Simultaneous analysis of DNA, RNA and chromatin from a single cell


Single-cell technologies measure unique cellular signatures, but are generally limited to a single modality. They work by extracting DNA, RNA or chromatin from the nucleus of a cell.

Although these methods destroy the cell in the process. Therefore, scientists must rely on computational algorithms to analyze more than one of these components per cell or compare the results.

To solve this problem, scientists at the Salk Institute have developed a new genomic technology to simultaneously analyze DNA, RNA and chromatin from a single cell. This new technology called snmCAT-seq could also better understand how genes and cells interact to cause neurodegenerative diseases.

Joseph Ecker, Director of the Genomics Analysis Laboratory, International Salk Council Chair in Genetics and Howard Hughes Medical Institute Researcher, said: “This multimodal platform will be useful in providing a comprehensive database that can be used by groups trying to integrate their single-modal data. This new information may also inform and guide the future classification of cell types.

Scientists label DNA, RNA and chromatin with biomarkers without removing them from the cell. This allowed them to measure all three types of molecular information in the same cell.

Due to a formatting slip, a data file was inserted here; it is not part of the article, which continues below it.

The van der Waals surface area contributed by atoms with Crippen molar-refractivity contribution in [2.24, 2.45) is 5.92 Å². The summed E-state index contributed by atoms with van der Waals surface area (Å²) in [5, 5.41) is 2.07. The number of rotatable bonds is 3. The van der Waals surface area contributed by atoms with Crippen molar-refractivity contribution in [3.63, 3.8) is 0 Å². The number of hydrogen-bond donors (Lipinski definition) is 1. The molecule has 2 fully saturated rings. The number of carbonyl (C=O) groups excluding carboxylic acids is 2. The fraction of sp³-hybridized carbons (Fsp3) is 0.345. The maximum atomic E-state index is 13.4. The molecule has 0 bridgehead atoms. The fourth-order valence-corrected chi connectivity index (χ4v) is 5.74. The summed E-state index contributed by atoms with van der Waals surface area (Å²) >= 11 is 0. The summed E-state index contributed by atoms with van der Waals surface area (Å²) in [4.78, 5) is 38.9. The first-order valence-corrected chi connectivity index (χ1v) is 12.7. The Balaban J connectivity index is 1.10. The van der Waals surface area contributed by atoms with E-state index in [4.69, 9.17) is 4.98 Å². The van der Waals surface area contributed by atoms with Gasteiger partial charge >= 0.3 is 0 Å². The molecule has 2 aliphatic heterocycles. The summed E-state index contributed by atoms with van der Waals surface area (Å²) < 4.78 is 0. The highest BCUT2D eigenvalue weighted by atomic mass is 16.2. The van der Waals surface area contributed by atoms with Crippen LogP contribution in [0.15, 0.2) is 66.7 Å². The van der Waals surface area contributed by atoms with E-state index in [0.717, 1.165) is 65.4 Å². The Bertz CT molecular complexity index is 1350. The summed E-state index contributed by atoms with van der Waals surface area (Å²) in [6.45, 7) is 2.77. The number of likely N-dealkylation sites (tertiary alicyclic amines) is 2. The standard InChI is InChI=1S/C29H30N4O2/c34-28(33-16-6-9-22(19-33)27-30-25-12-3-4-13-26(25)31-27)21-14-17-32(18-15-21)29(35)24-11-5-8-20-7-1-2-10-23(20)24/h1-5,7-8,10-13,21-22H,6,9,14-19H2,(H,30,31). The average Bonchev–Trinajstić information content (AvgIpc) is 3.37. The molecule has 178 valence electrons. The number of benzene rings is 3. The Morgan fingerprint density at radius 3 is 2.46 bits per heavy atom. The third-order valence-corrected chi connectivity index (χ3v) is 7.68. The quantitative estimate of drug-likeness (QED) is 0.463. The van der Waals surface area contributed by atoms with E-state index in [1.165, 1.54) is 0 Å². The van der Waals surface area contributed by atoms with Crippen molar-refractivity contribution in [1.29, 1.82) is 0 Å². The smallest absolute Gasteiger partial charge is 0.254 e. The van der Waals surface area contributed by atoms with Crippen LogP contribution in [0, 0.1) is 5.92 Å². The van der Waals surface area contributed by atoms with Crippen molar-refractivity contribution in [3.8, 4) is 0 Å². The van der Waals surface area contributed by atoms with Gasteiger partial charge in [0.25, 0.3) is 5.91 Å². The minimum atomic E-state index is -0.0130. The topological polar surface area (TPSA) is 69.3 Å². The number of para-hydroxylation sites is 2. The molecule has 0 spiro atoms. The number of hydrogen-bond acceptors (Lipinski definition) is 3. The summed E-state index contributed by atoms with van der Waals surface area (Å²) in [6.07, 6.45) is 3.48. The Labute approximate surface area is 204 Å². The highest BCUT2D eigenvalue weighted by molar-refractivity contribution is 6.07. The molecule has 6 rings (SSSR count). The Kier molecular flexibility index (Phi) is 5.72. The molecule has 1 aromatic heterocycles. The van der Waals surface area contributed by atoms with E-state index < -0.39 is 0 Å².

Using this method, scientists have identified 63 cell types in the frontal cortex region of the human brain. They found that the technology evaluated the efficiency of computational methods for integrating multiple single-cell technologies.

The technology could also better understand how genes and cells interact to cause neurodegenerative diseases.

Co-first author Chongyuan Luo, assistant professor of human genetics at UCLA’s David Geffen School of Medicine, noted, “These diseases can broadly affect many cell types. But some cell populations could be particularly vulnerable. Genetic research has identified regions of the genome that are relevant to diseases like Alzheimer’s disease. We provide another dimension of data and identify cell types affected by these genomic regions.

Scientists plan to use the new platform to study other areas of the brain.

Journal reference:

  1. Chongyuan Luo et al. Single-nucleus multi-omics identifies the regulatory genome diversity of human cortical cells. DO I: 10.1016/j.xgen.2022.100107

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